Sabrina herself is torn between two worlds, which unfortunately causes a similar but frustrating schism within the show, which at times feels like several shows Frankenstein’d together, unsure of its strengths. Those strengths rest in the Academy of Unseen Arts, the school of witchcraft Sabrina attends only on the weekends. There, teen witches and warlocks are brought up in a Satanic religion diametrically opposed to and yet bearing a lot of similarities to certain sects of Catholicism in the way it indoctrinates its youth and enforces rules punitively. Traditions in the Church of Night are followed merely because they’re traditions. It isn’t until Sabrina starts to question them that the church’s facade starts to crumble.

What’s much more convincing than Sabrina’s ties to her mortal boyfriend is her struggle to reclaim ownership of her life, to push back about the seemingly blurry approach to consent when it comes to participating in one’s dark baptism, a coming-of-age ceremony that the show likens to a Quinceañera or Bar Mitzvah… only with more blood and spookiness. In this church, women — even teen girls — are convinced they should be sacrificed and eaten because it’s satan’s will. The show doesn’t hold back on some of these more shocking reveals. The show gets progressively darker though never macabre to the point of lifelessness.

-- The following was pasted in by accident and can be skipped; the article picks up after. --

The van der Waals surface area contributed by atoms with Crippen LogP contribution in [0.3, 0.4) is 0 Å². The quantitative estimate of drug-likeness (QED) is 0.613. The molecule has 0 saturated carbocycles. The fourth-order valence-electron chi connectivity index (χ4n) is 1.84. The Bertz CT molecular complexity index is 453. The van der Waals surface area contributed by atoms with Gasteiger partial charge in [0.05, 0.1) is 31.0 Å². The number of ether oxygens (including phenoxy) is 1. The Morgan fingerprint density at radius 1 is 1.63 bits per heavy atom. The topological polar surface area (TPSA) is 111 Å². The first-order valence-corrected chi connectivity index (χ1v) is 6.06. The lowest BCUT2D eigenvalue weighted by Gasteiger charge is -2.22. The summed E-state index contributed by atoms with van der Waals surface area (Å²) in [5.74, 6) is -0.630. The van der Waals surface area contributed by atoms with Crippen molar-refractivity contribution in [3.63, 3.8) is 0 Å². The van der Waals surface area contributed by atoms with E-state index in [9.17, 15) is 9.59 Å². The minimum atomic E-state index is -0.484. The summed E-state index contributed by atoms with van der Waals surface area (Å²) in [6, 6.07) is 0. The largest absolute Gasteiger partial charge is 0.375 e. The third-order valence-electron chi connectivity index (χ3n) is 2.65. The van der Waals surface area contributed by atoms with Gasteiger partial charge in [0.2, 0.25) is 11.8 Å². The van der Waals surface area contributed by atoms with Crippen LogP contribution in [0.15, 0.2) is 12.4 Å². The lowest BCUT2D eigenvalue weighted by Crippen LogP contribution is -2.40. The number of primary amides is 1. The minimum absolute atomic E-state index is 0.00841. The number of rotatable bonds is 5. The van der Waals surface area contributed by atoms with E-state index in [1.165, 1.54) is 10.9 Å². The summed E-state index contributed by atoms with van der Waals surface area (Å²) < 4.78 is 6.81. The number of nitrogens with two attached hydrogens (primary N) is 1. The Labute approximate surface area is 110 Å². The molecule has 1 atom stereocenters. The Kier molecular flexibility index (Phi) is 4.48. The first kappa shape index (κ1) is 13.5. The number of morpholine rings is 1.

Is someone going to tell the writers what this means?

In fact, for all its death and doom, Chilling Adventures of Sabrina is strikingly full-of-life, having a lot of fun with its town of horrors. It pays tribute to other standout supernatural shows like Buffy The Vampire Slayer — one episode bearing such a close resemblance to “Restless” that I’d be shocked if it wasn’t intentional. The production design is stunning throughout, that goth-glam look of Riverdale ramped up to extreme levels. Ambrose, Sabrina’s gay cousin under lifelong house arrest, has a seemingly endless collection of silk robes — and a quippy retort to everything.